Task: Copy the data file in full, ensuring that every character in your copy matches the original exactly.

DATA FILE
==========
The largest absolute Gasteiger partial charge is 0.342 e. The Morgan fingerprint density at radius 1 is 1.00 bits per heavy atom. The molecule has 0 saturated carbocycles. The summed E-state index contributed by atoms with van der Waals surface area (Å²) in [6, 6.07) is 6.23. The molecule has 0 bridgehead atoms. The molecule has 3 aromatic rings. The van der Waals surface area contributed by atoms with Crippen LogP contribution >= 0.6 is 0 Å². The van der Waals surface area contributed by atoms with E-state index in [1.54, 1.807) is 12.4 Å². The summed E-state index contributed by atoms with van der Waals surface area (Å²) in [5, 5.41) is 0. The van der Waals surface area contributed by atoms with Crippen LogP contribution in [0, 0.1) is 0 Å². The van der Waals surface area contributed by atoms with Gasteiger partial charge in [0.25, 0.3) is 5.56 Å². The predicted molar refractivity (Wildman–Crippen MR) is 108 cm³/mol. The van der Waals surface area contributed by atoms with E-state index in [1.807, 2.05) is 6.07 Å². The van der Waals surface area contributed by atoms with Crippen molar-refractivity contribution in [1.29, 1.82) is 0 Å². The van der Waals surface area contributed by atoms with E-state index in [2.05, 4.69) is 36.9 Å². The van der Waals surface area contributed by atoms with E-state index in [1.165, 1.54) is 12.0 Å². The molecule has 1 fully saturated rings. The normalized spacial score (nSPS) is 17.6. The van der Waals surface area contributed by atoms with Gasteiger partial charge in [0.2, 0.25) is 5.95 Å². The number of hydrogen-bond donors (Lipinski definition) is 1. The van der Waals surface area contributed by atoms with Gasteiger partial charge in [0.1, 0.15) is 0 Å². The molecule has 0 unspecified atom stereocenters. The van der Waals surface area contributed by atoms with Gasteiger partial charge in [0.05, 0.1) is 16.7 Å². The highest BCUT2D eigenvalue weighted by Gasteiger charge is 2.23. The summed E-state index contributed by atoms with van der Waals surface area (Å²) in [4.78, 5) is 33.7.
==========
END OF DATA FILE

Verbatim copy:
The largest absolute Gasteiger partial charge is 0.342 e. The Morgan fingerprint density at radius 1 is 1.00 bits per heavy atom. The molecule has 0 saturated carbocycles. The summed E-state index contributed by atoms with van der Waals surface area (Å²) in [6, 6.07) is 6.23. The molecule has 0 bridgehead atoms. The molecule has 3 aromatic rings. The van der Waals surface area contributed by atoms with Crippen LogP contribution >= 0.6 is 0 Å². The van der Waals surface area contributed by atoms with E-state index in [1.54, 1.807) is 12.4 Å². The summed E-state index contributed by atoms with van der Waals surface area (Å²) in [5, 5.41) is 0. The van der Waals surface area contributed by atoms with Crippen LogP contribution in [0, 0.1) is 0 Å². The van der Waals surface area contributed by atoms with Gasteiger partial charge in [0.25, 0.3) is 5.56 Å². The predicted molar refractivity (Wildman–Crippen MR) is 108 cm³/mol. The van der Waals surface area contributed by atoms with E-state index in [1.807, 2.05) is 6.07 Å². The van der Waals surface area contributed by atoms with Crippen molar-refractivity contribution in [1.29, 1.82) is 0 Å². The van der Waals surface area contributed by atoms with E-state index in [2.05, 4.69) is 36.9 Å². The van der Waals surface area contributed by atoms with E-state index in [1.165, 1.54) is 12.0 Å². The molecule has 1 fully saturated rings. The normalized spacial score (nSPS) is 17.6. The van der Waals surface area contributed by atoms with Gasteiger partial charge in [0.2, 0.25) is 5.95 Å². The number of hydrogen-bond donors (Lipinski definition) is 1. The van der Waals surface area contributed by atoms with Gasteiger partial charge in [0.1, 0.15) is 0 Å². The molecule has 0 unspecified atom stereocenters. The van der Waals surface area contributed by atoms with Gasteiger partial charge in [0.05, 0.1) is 16.7 Å². The highest BCUT2D eigenvalue weighted by Gasteiger charge is 2.23. The summed E-state index contributed by atoms with van der Waals surface area (Å²) in [4.78, 5) is 33.7.